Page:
Venice Carnival: Between Tradition And Innovation

700 years since it began — and despite some setbacks — the Venice Carnival is still going strong. We take a look at both its history and present.

Venice Carnival
A man in costume with two lions, the symbol of Venice. Photo: Osvaldo Di Pietrantonio/Il Ballo del Doge.

The carnival of Venice is one of the world’s most fascinating events. And after more than 900 years it is still able to exert its charm and a veil of mystery.

The term carnival was used for the first time in a text written by Doge Vitale Falier in 1094, in which he speaks of public entertainment and celebrations. In the lagoon city, the carnival became a public holiday only in 1296, when the Senate of the Republic of Venice declared the last day of Lent a festivity. Although the duration of the celebrations has changed over time — in the past the festivities could last up to six weeks, while today they last for about ten days — the charm of the carnival permeates the city of Venice throughout the year.

In fact, between one calle and another, as the narrow streets of the city are called, one can find ateliers of sumptuous and sophisticated clothes, made with care and precision to bring back to life during the celebrations the ancient times of the city, and mask stores of all genres, where one can, in any month of the year, create and decorate their own mask.

Whoever has been at least once in their life in Venice during the month of February cannot help but be fascinated by the atmosphere: in the city the vibe is effervescent and transgressive, the streets full of people in masks and a triumph of colors, scents, folklore, and tradition adds the last touch. From tradition to modernity, the carnival remains an unmissable festival and one of the most internationally known and loved symbols of Venice.

Venice carnival
Festivities at the Doge’s Ball. Photo: Osvaldo Di Pietrantonio, Il Ballo del Doge.

The traditions and celebrations in the past

The institution of the carnival was an event that granted to the lower classes a period of leisure, dancing, and celebrations labeled by the Republic of Venice as a ‘booster’ against tensions and discontent that often arose from the poorer classes. Disguise, the essence of this festival, allowed a social leveling, as the identity was hidden behind the mask and Venice became the most picturesque and charming stage in the world.

In various areas of the city, especially in Riva degli Schiavoni and in Piazza San Marco, stages were set up on which jugglers, acrobats, and musicians performed. Street vendors displayed their wares from distant countries and sold sweets of all kinds, such as dried fruit, chestnuts, and fritòle (fried bread dough).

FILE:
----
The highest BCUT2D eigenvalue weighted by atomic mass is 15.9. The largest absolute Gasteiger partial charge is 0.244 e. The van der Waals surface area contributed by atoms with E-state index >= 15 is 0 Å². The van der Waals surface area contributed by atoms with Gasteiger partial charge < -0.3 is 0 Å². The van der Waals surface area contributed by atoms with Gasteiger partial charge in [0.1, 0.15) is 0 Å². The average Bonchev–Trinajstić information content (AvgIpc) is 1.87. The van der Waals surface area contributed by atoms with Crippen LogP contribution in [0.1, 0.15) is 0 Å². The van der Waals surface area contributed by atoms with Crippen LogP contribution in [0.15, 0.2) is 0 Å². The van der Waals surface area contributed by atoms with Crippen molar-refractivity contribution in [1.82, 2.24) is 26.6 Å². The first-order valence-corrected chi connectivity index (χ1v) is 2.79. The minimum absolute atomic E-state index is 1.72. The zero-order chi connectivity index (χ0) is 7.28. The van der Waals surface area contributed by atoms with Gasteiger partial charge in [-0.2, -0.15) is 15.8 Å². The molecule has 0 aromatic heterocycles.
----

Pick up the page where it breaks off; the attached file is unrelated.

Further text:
With time, however, the celebrations began to include lavish parties and masquerade balls, especially hosted by aristocrats in Venetian palaces, that became majestic and allowed many excesses, such as libertinism, and often even criminal actions.

Venice carnival
Acrobats at the Doge’s Ball. Photo: Osvaldo Di Pietrantonio, Il Ballo del Doge.

In fact, carnival became a great occasion for criminals to commit crimes. Especially after sunset there were many muggings and harassment so it was decreed a ban on walking masked in the city after dark. Another example could be found in the possibility of men to disguise themselves as a woman and have free access to sacred places or monasteries to perform libertine acts with religious women. In order to avoid the repetition of these behaviors, it was forbidden to enter in a mask in all religious places.

In spite of this, in 1700 Venice became the most famous place in Europe for pleasure, game, masquerade, and irresponsibility. It was the Venice of Giacomo Casanova: festive, superficial, playful, so much so that his fame has crossed the centuries and the term ‘casanova’ has taken on the meaning of unscrupulous seducer.

However, the splendor of Venice and that of the carnival were both extinguished in 1797, when following the fall of the Serenissima there was a decline and Napoleon, for security reasons, decided to totally prohibit the disguises and the celebrations. The event was only restored to the form in which it is celebrated today in the late 1970s, after centuries of sober celebrations following Napoleon’s empire and after the prohibitions decided by Mussolini and the Italian fascist government.

Masked person in Piazza San Marco. Photo: Pascal Riben on Unsplash.

The carnival today

Although the period of celebration has been reduced to only ten days, there remains an unchanged sense of fun and freedom as well as unity between citizens and tourists. Today, the carnival in Venice lasts from the Saturday before Fat Thursday until Shrove Tuesday and it has become a spectacular touristic experience that attracts thousands of visitors from all over the world.